Joe Freeman wrote a post on Charity Comms about Digital Leadership. I like how Joe writes. He’s very practical and offers some useful advice, which is in complete contrast to my random spouting of completely conceptual ideas. Joe’s stance on digital (if I can put words in his mouth) is that it is merely another tool for marketing and communications, something that charities need to invest in understanding and using better, but fundamentally just an enabler or channel for what the charity is already doing.
I see digital as requiring and even forcing an entire paradigm shift for charity. In order to stay relevant over the rest of this century and beyond charities need to begin to figure out how they will completely redesign themselves using digital concepts to replace the industrial concepts that most charities were built on. The future will require that they have completely new models for governance, decision-making, leadership, financing, managing staff and volunteers, etc., etc. I worry that if charities are convinced that digital is just a channel and so don’t do this necessary thinking they’ll get left behind as the pace of change increases more rapidly over the coming years.
World Mental Health Day
10th October was World Mental Health Day. Lots of people and organisations were tweeting about experiences they had had or calling for more funding for the NHS to spend of mental health. One of the mental health bloggers I follow on Twitter tweeted that this year’s WMHD felt different to previous years with more focus on calling for action rather than just raising awareness.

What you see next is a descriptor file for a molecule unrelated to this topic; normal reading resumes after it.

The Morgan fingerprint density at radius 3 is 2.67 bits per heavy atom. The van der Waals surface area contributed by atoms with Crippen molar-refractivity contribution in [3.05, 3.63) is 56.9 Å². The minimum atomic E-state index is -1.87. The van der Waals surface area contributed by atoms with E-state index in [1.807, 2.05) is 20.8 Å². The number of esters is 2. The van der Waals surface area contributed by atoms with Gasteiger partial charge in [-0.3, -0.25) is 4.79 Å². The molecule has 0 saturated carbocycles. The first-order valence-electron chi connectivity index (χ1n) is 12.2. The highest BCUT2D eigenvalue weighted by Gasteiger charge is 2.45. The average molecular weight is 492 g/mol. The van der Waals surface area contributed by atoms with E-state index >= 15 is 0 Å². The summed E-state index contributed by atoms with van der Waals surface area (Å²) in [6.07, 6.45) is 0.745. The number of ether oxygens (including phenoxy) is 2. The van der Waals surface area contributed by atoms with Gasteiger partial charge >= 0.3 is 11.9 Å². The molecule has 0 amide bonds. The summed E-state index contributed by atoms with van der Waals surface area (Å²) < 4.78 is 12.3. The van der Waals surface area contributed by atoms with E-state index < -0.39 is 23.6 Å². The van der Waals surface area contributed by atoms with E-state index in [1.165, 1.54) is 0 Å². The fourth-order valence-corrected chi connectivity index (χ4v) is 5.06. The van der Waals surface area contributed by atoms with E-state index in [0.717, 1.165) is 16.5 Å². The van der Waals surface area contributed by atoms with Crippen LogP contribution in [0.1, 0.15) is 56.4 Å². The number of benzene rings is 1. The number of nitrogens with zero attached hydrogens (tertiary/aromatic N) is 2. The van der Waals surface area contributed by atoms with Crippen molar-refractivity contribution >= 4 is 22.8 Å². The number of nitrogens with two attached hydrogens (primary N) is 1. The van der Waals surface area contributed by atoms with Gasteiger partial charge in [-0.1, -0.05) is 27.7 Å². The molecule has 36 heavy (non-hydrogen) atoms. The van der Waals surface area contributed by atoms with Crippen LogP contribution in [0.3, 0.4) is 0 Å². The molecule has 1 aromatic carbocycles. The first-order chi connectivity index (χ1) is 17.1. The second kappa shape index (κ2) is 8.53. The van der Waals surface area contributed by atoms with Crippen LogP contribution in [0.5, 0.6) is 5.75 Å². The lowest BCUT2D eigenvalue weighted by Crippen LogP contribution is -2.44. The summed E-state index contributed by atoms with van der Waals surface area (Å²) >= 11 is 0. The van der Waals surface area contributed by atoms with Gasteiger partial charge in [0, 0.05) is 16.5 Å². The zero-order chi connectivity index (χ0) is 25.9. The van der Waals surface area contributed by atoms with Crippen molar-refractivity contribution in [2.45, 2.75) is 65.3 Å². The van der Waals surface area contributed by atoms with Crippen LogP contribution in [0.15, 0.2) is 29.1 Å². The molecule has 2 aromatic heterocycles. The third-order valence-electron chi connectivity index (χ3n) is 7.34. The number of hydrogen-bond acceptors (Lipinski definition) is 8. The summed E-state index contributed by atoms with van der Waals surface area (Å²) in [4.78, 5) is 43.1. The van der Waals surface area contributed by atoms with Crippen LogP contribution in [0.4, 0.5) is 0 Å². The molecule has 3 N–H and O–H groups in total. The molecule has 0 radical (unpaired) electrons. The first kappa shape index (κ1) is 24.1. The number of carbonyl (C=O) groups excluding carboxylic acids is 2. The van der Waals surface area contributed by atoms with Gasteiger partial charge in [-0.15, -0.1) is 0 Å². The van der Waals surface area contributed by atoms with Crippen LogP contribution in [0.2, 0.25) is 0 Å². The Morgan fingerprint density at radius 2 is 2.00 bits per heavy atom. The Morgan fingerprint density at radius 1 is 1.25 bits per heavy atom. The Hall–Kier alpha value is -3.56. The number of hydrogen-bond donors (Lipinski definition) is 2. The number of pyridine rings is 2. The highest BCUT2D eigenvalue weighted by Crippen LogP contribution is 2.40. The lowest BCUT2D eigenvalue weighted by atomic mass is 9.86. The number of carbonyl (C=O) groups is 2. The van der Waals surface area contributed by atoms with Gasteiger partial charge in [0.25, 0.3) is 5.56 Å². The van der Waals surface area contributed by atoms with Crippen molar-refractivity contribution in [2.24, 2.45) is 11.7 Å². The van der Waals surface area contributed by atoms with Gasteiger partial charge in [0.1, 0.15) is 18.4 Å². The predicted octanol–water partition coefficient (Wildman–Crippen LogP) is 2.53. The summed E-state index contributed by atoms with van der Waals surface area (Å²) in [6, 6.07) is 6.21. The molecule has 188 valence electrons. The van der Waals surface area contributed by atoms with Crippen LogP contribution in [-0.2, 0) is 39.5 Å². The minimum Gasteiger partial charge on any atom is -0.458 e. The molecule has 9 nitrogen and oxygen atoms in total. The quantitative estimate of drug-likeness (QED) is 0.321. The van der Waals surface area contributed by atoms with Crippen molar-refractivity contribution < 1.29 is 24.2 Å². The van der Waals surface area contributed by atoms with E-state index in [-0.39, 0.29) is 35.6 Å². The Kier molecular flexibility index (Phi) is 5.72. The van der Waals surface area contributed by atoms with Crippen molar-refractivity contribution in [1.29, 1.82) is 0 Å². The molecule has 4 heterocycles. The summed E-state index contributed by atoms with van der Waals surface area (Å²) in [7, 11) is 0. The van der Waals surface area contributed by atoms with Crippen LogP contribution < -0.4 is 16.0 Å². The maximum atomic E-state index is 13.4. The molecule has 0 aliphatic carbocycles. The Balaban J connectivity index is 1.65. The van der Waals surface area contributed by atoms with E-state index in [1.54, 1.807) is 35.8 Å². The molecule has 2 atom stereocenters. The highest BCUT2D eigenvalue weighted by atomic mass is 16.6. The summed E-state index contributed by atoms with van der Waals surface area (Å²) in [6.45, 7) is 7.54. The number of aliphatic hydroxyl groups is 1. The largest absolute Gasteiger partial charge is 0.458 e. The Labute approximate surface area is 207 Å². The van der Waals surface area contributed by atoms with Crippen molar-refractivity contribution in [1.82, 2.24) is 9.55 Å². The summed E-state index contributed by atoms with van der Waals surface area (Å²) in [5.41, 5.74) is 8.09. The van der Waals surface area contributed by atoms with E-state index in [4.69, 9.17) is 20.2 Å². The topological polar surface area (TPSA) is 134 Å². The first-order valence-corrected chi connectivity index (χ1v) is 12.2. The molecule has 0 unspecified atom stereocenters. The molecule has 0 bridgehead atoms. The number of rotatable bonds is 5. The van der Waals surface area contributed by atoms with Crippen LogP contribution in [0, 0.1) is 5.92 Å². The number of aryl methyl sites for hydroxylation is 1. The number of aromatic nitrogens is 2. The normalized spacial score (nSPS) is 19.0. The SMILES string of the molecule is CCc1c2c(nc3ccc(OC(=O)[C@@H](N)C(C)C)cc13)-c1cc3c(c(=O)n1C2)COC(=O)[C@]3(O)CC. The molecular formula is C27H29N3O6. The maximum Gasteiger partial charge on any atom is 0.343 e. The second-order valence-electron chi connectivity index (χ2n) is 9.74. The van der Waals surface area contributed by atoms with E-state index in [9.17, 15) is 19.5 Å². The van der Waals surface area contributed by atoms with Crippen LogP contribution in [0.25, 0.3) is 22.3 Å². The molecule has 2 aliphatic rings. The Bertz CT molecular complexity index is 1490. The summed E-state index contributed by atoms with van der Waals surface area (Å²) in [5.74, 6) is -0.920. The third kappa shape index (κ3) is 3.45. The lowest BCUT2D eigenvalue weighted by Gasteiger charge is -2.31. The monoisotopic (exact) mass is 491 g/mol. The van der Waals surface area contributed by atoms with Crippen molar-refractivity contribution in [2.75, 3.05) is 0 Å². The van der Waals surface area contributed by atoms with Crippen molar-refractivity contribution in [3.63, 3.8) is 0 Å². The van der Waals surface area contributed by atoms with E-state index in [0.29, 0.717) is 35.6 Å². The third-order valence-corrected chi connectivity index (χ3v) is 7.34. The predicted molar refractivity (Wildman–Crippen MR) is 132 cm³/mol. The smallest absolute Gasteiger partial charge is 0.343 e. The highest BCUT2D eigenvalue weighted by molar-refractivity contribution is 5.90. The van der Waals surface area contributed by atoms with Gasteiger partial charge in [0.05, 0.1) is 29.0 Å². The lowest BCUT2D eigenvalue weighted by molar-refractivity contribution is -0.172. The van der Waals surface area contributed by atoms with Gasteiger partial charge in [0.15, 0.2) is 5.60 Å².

Innovation at charities
RNLI shared their approach towards innovation along with 98 slides of trends that see affecting their future. Apart being an awesome piece of work to guide their innovations what I found just as interesting was that they made it public. That feels like a big shift when most charities keep any kind of work-in-progress or direction-setting private. I think it’s really good to see charities like RNLI and Red Cross doing such good work around sharing how they are innovating ideas publicly.
On World Mental Health Day, Buckinghamshire Mind received our Queen’s Award for Voluntary Service presented by Sir Henry HM Lord-Lieutenant of Buckinghamshire.
The event was held at Bucks County Museum and Roald Dahl Children’s Gallery and it was a joyous day celebrating our volunteers and this amazing achievement.
Presentations highlighted all of the vital mental health services we deliver and Buckinghamshire Mind’s continued priority to ensure access, prevention and recovery to those in need of mental health support throughout Buckinghamshire.